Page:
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Jim Crow Laws Paper

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After the United States Civil war the Jim Crow Laws emerged in the Southern. In the 1880s a few lawmakers that were bitter about their loss to the North and the end of Slavery enacted the Jim Crow Laws. Most states in the south passed anti-African American legislation and this was the Jim Crow Laws. The party that legislated these laws was the Democratic Party. The laws consisted of segregation of public places, public schools, and restrooms, restaurants and the public transportation. These laws made it hard on the African Americans to survive and live. The African Americans had a hard time finding work especially when they were going up against the white person. Lots of jobs went largely to the whites for example employment at mills. The African Americans could get work in the white residents but the only thing they could do is being a servant and hired help. The penalties for a crime were harder on the blacks then it was for the whites even for the same crimes. African American would get whipped, beaten, and lynched for crossing the color line especially in the South.

The Jim Crow Laws made the African Americans relegated to the status of a second class citizen. Many Christian ministers and theologians taught that Whites were the Chosen people, Blacks were cursed to be servants, and God supported racial segregation ("Jim Crow Laws ", 2011). Blacks could not eat with the whites and whites were to be served first. Black could not show public affection toward one another in public because it offended whites (Baker, 1996). The 13th, 14th, and 15th Amendments to the Constitution give Blacks the same right as the whites. Most people think of the Jim Crow they think of the laws not the Jim Crow etiquette which excluded Blacks from public transport and facilities, jobs and neighborhoods ("Jim Crow Laws ", 2011). After 1877 the election of Republican Rutherford B Hayes, southern and Border States began restricting the liberties of the blacks. Unfortunately for Blacks, the Supreme Court helped undermine the Constitutional protections of Blacks with the infamous Plessy v. Ferguson (1896) case, which legitimized Jim Crow laws and the Jim Crow way of life (Baker, 1996).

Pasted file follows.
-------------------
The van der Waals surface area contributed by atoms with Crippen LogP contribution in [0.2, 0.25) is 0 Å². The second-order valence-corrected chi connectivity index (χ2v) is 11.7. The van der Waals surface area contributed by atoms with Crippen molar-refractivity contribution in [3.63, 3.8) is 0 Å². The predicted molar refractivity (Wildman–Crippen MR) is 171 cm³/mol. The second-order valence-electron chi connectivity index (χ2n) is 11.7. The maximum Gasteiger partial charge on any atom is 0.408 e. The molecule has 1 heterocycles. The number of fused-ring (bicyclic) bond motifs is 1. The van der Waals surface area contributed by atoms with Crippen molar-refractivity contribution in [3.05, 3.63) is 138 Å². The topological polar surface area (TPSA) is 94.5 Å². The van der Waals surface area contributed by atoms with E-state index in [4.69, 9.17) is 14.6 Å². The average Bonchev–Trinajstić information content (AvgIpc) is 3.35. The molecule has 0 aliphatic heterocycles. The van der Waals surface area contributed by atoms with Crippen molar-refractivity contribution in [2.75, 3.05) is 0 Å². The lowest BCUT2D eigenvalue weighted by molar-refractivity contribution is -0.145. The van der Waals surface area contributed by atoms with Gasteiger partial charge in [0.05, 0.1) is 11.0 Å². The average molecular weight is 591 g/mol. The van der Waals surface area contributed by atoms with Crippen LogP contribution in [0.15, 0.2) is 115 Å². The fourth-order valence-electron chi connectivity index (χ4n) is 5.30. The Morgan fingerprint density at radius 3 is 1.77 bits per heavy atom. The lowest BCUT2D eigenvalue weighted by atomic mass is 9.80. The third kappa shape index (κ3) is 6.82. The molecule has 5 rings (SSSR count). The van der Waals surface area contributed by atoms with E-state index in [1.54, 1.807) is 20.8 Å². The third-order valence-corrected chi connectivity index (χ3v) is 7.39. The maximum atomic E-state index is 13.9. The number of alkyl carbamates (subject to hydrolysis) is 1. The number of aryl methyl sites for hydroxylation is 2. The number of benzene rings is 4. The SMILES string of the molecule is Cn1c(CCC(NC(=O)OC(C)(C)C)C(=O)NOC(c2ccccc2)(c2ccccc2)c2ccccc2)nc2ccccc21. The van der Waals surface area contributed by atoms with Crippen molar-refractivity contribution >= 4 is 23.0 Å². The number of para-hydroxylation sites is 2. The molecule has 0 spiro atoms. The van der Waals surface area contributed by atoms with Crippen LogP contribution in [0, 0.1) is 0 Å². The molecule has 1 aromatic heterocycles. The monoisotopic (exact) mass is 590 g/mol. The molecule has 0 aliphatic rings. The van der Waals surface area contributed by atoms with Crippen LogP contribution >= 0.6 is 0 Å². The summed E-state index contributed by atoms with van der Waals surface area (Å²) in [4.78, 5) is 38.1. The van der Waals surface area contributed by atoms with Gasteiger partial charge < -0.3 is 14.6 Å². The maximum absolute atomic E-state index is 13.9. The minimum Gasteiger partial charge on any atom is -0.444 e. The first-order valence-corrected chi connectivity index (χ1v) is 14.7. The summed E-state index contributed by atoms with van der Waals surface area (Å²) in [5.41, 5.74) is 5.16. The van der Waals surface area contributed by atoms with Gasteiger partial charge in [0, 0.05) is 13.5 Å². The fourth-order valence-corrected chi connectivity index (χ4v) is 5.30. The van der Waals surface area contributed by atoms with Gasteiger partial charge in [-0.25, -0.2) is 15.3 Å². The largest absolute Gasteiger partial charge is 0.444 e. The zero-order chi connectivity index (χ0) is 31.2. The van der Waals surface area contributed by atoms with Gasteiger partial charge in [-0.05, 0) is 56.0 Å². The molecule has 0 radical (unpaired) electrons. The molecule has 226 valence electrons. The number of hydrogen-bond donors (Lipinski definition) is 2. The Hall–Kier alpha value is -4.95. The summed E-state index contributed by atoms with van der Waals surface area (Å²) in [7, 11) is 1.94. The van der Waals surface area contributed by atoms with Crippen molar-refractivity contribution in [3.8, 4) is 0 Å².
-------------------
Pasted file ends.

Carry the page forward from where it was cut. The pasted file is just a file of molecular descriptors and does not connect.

Ida B. Wells was one of our nation's important leader for the African Americans. Ida Wells was asked to give up her seat to a white man and ordered her in the Jim Crow car in 1884. Wells went to her seat, biting the conductor on the hand after he tried to remove her by hand. The conductor got help from other men to remove Wells from the train. Wells wrote many good words in the fight against discrimination. This event sparked her career as a journalist. There were many papers that wanted to hear about the experiences she had.

In 1889 wells became a partner in the Free Speech and Headlight and this paper was also owned by Rev. R. Nightingale. Then in 1892 Wells' three friends were lynched. They were Thomas Moss, Henry Stewart, and Calvin McDowell. These people were apart of the People's Grocery Company, their grocery store was taking away customers from competing white businesses. The white owners of the other store were angry and thought they could stop them by attacking the black's grocery store owners. The three black men fought back by shooting one of



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